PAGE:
Section 82: Driver licensing information

149.This section provides statutory authority for the Driver and Vehicle Licensing Agency (“DVLA”) and Driver and Vehicle Licensing Northern Ireland (“DVLNI”) to disclose certain data for the purposes of the SIS. The relevant data held by DVLA and DVLNI relates to driver licensing and is that held in any form under Part 3 of the RTA 1988, or Part 2 of the Road Traffic (Northern Ireland) Order 1981. This information is to be shared with the United Kingdom’s national section of the SIS, and will ensure that the UK fully meets the requirements of its opt-in to the Schengen Convention according to EU Council Decision 2000/365/EC.

Section 83: Foreign Surveillance Operations

150.Article 40 of the Schengen Convention provides that police officers keeping a person under surveillance in their own country because he is suspected of having committed an extraditable offence may require neighbouring Schengen countries to assist in keeping the person under surveillance if he crosses the border into their territory. In the vast majority of cases such assistance will be requested in advance and, when the surveillance enters the UK, our own officers will take over the surveillance. These UK officers will need to be properly authorised to conduct such surveillance under the Regulation of Investigatory Powers Act 2000 (“RIPA”) and the Regulation of Investigatory Powers (Scotland) Act 2000. However, on occasions it will not be possible for a request to be made sufficiently far in advance for a UK team to take over the surveillance at the point of entry to the UK. This section implements Article 40(2) of the Schengen Convention, which covers such cases by making provision for a foreign surveillance operation, which was initiated in one participating country but which has had to travel unexpectedly to another participating country, to continue lawfully to keep an individual under surveillance for a period of up to five hours. To legislate for this change, this section amends RIPA by introducing a new section (Section 76A Foreign surveillance operations) to allow police or customs officers from other Member States to continue surveillance on UK territory for this period.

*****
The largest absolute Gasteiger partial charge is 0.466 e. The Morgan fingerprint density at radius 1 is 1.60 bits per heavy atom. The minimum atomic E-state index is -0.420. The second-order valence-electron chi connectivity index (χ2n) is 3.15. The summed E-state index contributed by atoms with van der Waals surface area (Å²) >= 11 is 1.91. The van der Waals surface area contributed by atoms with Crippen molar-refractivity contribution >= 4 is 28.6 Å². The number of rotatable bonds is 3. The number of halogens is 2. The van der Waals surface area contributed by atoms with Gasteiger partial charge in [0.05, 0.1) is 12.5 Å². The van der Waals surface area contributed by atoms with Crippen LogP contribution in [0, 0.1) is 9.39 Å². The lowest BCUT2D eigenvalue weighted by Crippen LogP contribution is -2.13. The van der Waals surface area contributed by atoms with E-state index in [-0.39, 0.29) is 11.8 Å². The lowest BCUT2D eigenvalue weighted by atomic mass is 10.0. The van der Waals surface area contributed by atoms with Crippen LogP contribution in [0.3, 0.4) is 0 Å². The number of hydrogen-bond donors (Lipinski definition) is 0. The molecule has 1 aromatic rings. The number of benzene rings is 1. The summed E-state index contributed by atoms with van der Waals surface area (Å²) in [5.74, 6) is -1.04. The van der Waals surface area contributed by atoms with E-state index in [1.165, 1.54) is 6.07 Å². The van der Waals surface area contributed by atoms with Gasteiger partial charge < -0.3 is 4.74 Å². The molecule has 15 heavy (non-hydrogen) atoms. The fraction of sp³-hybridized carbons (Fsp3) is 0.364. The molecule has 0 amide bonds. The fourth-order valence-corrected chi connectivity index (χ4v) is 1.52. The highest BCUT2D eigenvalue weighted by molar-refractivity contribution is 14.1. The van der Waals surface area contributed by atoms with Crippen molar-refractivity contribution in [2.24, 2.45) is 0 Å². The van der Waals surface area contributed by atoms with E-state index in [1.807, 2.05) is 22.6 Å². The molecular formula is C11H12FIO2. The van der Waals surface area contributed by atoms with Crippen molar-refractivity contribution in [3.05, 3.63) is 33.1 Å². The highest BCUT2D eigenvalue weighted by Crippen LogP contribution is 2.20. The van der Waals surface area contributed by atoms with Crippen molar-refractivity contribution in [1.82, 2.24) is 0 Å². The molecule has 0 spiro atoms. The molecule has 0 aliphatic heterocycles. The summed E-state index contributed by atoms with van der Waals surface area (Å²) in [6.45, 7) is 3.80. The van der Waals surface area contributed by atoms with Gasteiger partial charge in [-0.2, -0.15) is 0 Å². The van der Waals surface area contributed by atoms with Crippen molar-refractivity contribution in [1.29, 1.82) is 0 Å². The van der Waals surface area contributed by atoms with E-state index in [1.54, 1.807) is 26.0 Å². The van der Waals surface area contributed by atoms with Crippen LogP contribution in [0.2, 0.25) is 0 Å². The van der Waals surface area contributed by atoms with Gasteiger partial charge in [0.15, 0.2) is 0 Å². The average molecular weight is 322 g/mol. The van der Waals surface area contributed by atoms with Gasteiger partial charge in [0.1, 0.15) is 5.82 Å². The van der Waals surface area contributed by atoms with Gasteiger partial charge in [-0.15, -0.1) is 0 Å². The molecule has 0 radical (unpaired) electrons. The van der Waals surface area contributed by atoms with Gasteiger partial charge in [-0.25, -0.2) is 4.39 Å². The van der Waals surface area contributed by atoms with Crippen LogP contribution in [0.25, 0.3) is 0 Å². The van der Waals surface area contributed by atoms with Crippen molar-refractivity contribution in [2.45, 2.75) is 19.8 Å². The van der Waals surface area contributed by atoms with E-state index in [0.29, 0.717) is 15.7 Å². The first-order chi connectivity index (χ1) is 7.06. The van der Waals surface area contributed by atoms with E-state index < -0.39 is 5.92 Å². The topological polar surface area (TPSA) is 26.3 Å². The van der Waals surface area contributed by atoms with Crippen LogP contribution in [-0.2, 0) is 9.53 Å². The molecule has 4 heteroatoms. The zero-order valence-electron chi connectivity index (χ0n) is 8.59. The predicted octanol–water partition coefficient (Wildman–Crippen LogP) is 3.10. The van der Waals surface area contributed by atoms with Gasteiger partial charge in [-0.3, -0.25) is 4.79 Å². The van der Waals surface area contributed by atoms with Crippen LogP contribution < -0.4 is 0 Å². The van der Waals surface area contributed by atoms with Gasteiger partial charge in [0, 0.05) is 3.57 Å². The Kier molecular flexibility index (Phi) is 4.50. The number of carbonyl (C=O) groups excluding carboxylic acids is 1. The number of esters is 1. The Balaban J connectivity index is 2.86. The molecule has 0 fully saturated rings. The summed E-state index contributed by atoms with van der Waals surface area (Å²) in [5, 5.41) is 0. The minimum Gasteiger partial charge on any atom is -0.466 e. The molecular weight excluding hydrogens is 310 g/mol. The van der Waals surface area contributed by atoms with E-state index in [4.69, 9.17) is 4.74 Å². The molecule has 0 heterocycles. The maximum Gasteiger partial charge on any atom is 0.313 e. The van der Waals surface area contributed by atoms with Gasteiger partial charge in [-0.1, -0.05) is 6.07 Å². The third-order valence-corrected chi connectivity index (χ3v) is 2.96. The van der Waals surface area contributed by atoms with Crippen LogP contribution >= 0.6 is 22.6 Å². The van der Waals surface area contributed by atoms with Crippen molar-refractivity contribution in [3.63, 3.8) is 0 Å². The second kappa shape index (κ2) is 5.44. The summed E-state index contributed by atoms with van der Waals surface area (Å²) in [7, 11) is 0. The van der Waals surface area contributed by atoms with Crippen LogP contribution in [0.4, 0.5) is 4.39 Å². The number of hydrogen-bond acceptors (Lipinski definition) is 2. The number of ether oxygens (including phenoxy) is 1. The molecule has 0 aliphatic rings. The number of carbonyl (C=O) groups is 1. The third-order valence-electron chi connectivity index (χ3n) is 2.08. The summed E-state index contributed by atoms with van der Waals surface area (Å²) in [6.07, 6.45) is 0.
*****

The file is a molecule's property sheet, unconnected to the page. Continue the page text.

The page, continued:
151.At present, UK police officers are not allowed to follow suspects across the border into the territory of another Schengen state (and vice versa foreign officers may not travel into the UK to conduct similar activities). Instead they are expected to contact the police authorities of that state, and arrange for them to take over the surveillance operation. However, in practice police officers are not always immediately available to take over the operation, and this can result in losing the suspect. The provisions set out in this section are meant to avoid this occurrence.